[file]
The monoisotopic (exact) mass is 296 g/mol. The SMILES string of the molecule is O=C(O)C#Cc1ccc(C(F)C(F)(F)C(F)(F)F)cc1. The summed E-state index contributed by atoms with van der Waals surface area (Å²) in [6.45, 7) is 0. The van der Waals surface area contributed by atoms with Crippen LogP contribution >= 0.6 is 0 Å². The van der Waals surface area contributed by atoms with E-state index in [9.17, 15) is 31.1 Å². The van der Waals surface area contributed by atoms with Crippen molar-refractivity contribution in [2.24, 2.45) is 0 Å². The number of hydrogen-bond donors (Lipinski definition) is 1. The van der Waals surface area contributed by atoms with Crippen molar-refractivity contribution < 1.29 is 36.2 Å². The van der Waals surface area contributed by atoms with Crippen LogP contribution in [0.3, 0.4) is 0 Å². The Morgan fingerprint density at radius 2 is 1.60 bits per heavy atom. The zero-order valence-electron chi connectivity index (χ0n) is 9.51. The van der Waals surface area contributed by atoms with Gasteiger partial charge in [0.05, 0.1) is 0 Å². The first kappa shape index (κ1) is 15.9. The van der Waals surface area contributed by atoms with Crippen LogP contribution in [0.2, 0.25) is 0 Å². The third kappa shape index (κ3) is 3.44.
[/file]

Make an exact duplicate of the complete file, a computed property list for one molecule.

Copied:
The monoisotopic (exact) mass is 296 g/mol. The SMILES string of the molecule is O=C(O)C#Cc1ccc(C(F)C(F)(F)C(F)(F)F)cc1. The summed E-state index contributed by atoms with van der Waals surface area (Å²) in [6.45, 7) is 0. The van der Waals surface area contributed by atoms with Crippen LogP contribution >= 0.6 is 0 Å². The van der Waals surface area contributed by atoms with E-state index in [9.17, 15) is 31.1 Å². The van der Waals surface area contributed by atoms with Crippen molar-refractivity contribution in [2.24, 2.45) is 0 Å². The number of hydrogen-bond donors (Lipinski definition) is 1. The van der Waals surface area contributed by atoms with Crippen molar-refractivity contribution < 1.29 is 36.2 Å². The van der Waals surface area contributed by atoms with Crippen LogP contribution in [0.3, 0.4) is 0 Å². The Morgan fingerprint density at radius 2 is 1.60 bits per heavy atom. The zero-order valence-electron chi connectivity index (χ0n) is 9.51. The van der Waals surface area contributed by atoms with Gasteiger partial charge in [0.05, 0.1) is 0 Å². The first kappa shape index (κ1) is 15.9. The van der Waals surface area contributed by atoms with Crippen LogP contribution in [0.2, 0.25) is 0 Å². The third kappa shape index (κ3) is 3.44.